Friday, February 10, 2006

Which HD Camera?

We're seriously considering the purchase of a new in-house high-definition camera system. There are three cameras new to market that we can choose from.

Canon XL-H1
Panasonic HVX-200

All three cameras have strengths and weaknesses. As it stands right now we're leaning toward the Canon XL-H1. We like that the form factor is nearly identical to it's sister camera, the XL2 (which we shot DAY:11 with).

[Note: Now I will go on record to say that we absolutely did not like our experiences with the XL1 (which we shot FETWICK with). Not only did we have serious problems with track errors on two of our master tapes, but we were not impressed with picture quality and dynamic range. However, my concerns with Canon were quickly eliminated by the wonderful performance of the XL2. Everything we hated about the XL1 was fixed with the XL2. In fact, we will go as far as to say that it made us a Canon convert.]

I believe it was a brilliant stroke for Canon to not change the form factor of the H1 and stick with the basic XL2 body. This means there's literally hundreds of accessories in the market that will bolt right onto the H1 like matte boxes, follow focus units, viewfinders, batteries, hard disc recorders, etc. Additionally, there are several lens options from Canon. Most notably the professional manual 14x and 16x lenses. We're also a fan of the wide angle 3x lens.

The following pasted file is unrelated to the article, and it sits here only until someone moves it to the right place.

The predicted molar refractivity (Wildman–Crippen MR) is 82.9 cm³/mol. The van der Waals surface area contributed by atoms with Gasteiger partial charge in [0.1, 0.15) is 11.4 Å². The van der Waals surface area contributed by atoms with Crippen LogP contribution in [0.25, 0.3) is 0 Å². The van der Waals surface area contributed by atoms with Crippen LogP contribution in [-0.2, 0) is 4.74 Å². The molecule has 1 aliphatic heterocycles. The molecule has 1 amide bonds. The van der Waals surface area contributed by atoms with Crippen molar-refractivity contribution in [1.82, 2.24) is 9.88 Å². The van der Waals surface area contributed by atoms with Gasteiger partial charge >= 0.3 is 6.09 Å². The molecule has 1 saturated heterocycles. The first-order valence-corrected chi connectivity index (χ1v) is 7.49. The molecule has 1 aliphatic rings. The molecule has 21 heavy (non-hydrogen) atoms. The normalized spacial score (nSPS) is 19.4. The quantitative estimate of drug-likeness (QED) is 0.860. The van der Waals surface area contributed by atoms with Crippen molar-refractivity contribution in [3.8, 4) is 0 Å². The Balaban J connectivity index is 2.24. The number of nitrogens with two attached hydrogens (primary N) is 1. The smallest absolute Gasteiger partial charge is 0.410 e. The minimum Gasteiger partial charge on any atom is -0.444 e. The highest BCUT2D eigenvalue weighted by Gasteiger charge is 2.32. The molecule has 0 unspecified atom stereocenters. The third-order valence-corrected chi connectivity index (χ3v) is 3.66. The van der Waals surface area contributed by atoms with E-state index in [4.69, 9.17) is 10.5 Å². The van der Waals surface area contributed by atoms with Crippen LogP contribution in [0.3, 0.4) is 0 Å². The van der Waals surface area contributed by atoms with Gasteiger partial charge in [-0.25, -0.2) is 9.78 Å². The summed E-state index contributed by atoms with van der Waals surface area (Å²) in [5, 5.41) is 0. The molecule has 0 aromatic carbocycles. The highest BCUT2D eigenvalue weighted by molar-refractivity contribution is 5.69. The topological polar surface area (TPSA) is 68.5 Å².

Speaking of lenses, there's been some debate about whether or not Canon's SD (standard definition) lenses are good enough for HD acquisition. Thankfully, there have been a handful of tests conducted by XL2/H1 owners using the SD lenses on the H1 and the reports are both surprising and pleasing. Apparently the SD lenses are resolving enough resolution for the H1. Great news. This does make us question Canon's aggressive marketing for the new 20x HD lens that comes standard with the H1.

There is a very large base of devout DVX100 user's who adore Panasonic's offerings. And we have to admit that we're a very big fan of Panasonic's compression codecs (DVCPro, DVCPro50 and DVCPro100/HD).

[Note: I recently finished post-production of the SHADOW FALLS trailers using the customized DVCPro100 codec from Blackmagic Design. Simply amazing how well it handled a 1080P post-production workflow.]

The new Panasonic HVX-200 is unique among the three cameras because it is not an HDV camera, but a DVCPro camera. This is the single biggest attraction for me. Additionally, Panasonic has taken the multi-frame rate features from the Varicam and shoehorned them into the HVX. So what's the problem? The fixed lens. I'm sorry, but I'm a firm believer in having the best possible glass in front of the camera. With the HVX I'm stuck. And when you add the costs of the camera and the P2 cards you're approaching H1 territory.

In a recent camera shoot-out everyone was surprised at how well the new JVC GY-HD100 performed in its "film look". There were a lot of concerns about JVC's initial build quality. Plus there were some problems with the CCDs. But it appears JVC has rectified some of these problems and there are many happy owners/operators out there. My biggest concern is that it's only a 720P camera. We'd prefer 1080.

We're heading to Birns & Sawyer next week to talk packages and pricing.


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